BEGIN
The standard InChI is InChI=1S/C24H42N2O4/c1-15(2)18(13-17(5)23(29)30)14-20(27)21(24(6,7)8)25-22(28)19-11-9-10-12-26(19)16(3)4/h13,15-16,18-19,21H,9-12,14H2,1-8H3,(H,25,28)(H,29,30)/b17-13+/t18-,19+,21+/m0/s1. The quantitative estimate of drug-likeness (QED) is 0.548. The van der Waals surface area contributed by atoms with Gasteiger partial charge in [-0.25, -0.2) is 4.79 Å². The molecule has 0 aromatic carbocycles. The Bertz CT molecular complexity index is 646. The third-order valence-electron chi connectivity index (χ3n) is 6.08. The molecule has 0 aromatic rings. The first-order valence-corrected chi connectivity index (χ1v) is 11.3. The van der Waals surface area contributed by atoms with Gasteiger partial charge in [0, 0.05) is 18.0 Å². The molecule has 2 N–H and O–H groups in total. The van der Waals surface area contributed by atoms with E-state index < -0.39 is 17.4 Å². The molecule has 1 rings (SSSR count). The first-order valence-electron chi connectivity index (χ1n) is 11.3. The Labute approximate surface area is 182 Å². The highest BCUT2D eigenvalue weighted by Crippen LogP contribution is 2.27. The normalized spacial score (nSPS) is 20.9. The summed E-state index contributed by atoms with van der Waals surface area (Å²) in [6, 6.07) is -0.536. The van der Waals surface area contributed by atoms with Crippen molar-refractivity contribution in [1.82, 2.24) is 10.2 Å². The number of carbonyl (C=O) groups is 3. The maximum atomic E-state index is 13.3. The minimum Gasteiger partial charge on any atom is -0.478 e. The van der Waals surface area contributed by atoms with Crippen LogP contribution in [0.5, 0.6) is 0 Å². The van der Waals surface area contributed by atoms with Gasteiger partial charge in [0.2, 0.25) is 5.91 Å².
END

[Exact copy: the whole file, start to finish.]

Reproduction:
The standard InChI is InChI=1S/C24H42N2O4/c1-15(2)18(13-17(5)23(29)30)14-20(27)21(24(6,7)8)25-22(28)19-11-9-10-12-26(19)16(3)4/h13,15-16,18-19,21H,9-12,14H2,1-8H3,(H,25,28)(H,29,30)/b17-13+/t18-,19+,21+/m0/s1. The quantitative estimate of drug-likeness (QED) is 0.548. The van der Waals surface area contributed by atoms with Gasteiger partial charge in [-0.25, -0.2) is 4.79 Å². The molecule has 0 aromatic carbocycles. The Bertz CT molecular complexity index is 646. The third-order valence-electron chi connectivity index (χ3n) is 6.08. The molecule has 0 aromatic rings. The first-order valence-corrected chi connectivity index (χ1v) is 11.3. The van der Waals surface area contributed by atoms with Gasteiger partial charge in [0, 0.05) is 18.0 Å². The molecule has 2 N–H and O–H groups in total. The van der Waals surface area contributed by atoms with E-state index < -0.39 is 17.4 Å². The molecule has 1 rings (SSSR count). The first-order valence-electron chi connectivity index (χ1n) is 11.3. The Labute approximate surface area is 182 Å². The highest BCUT2D eigenvalue weighted by Crippen LogP contribution is 2.27. The normalized spacial score (nSPS) is 20.9. The summed E-state index contributed by atoms with van der Waals surface area (Å²) in [6, 6.07) is -0.536. The van der Waals surface area contributed by atoms with Crippen molar-refractivity contribution in [1.82, 2.24) is 10.2 Å². The number of carbonyl (C=O) groups is 3. The maximum atomic E-state index is 13.3. The minimum Gasteiger partial charge on any atom is -0.478 e. The van der Waals surface area contributed by atoms with Crippen LogP contribution in [0.5, 0.6) is 0 Å². The van der Waals surface area contributed by atoms with Gasteiger partial charge in [0.2, 0.25) is 5.91 Å².